To be sure, as the accompanying map shows, there are also districts that are not exactly on the coast but close to it and have a high share in manufacturing output. Pune, for instance, had a share of 3.29% — the fourth highest among the 593 census districts — and is close to the coast, although not exactly on it.

One could argue that cyclonic disruptions need not affect the entire state on India’s coastline. HT has analysed district-wise data from the Annual Survey of Industry to factor in this point.

Western coast has more densely populated districts which also entails a greater risk to human lives

It’s not just money at stake if cyclones become more intense on the west coast. Western coast has more densely populated pockets than the eastern coast.

This also increases the risk of loss of human lives. There are 33 census districts each on the western (from Kutch to Thiruvananthapuram) and eastern coast (from Kanyakumari to North 24 Parganas) of India.

While the overall population density of the western coast (474 persons per square kilometre) is less than the eastern coast (565), the mean and median density of the districts on the western coast is higher. This means that the western coast has more pockets of high population density than the eastern coast. This will make evacuation and relief work more challenging as cyclones intensify in the future.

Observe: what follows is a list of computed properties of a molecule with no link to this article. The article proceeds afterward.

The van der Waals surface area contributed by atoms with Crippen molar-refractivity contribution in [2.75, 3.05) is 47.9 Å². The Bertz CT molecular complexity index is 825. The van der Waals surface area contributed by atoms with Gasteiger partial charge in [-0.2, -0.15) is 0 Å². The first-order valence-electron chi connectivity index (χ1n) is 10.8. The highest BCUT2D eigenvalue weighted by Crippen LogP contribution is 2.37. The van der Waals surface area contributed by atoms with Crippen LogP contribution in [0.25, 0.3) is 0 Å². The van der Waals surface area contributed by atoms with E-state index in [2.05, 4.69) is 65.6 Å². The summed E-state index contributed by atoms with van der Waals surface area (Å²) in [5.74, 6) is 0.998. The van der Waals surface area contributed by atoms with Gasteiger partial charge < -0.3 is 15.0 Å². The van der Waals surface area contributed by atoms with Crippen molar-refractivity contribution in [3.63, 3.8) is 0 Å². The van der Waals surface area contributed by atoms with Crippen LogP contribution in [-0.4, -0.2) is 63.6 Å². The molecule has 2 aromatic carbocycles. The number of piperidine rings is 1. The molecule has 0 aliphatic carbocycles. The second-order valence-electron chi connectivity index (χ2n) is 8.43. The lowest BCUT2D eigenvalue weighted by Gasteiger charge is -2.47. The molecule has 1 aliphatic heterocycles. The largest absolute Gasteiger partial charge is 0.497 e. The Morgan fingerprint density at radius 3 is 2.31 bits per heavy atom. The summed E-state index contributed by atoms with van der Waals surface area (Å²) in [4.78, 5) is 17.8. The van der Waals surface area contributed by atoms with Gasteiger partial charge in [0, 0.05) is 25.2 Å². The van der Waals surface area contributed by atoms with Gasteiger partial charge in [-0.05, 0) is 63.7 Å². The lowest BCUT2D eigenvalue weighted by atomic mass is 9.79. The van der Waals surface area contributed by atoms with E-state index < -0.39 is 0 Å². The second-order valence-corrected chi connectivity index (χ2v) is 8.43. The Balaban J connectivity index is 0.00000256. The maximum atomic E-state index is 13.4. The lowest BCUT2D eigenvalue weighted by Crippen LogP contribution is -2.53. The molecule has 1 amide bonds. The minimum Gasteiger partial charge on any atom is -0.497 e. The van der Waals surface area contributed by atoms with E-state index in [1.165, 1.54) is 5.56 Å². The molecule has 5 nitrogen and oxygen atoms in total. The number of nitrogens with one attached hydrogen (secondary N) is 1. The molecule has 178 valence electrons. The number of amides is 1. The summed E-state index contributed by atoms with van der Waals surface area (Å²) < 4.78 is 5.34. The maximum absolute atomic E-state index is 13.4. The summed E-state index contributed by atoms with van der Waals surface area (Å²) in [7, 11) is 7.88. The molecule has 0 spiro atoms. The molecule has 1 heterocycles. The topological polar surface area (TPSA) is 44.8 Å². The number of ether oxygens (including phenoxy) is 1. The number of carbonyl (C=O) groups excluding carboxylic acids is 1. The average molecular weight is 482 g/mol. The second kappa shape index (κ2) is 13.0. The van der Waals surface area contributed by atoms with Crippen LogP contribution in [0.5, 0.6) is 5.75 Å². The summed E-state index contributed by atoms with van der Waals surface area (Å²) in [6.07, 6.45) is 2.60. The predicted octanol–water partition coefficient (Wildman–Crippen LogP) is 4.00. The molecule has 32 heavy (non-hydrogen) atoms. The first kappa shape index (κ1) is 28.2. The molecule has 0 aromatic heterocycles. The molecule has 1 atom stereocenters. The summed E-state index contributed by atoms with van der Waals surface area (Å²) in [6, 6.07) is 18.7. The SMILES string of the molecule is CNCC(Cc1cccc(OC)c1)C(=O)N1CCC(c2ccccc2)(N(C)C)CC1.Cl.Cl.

India is bracing for a second cyclone in a month as it prepares for Cyclone Yaas in the Bay of Bengal, which is likely to cross the Odisha-Bengal coast on May 26. To be sure, cyclones in the Bay of Bengal are almost an annual affair.

But Cyclone Tauktae in the Arabian Sea, which affected almost all states on the western coast of India earlier this month, was a more uncommon phenomenon. Not only are cyclones relatively uncommon in the Arabian Sea, Tauktae also intensified (measured by the surface wind speed of the storm) rapidly into one of the most severe cyclones in the Arabian Sea in over two decades. This is something the India Meteorological Department (IMD) had not forecast. With the climate crisis, the Arabian Sea could see more such intense cyclonic disturbances going forward, according to experts.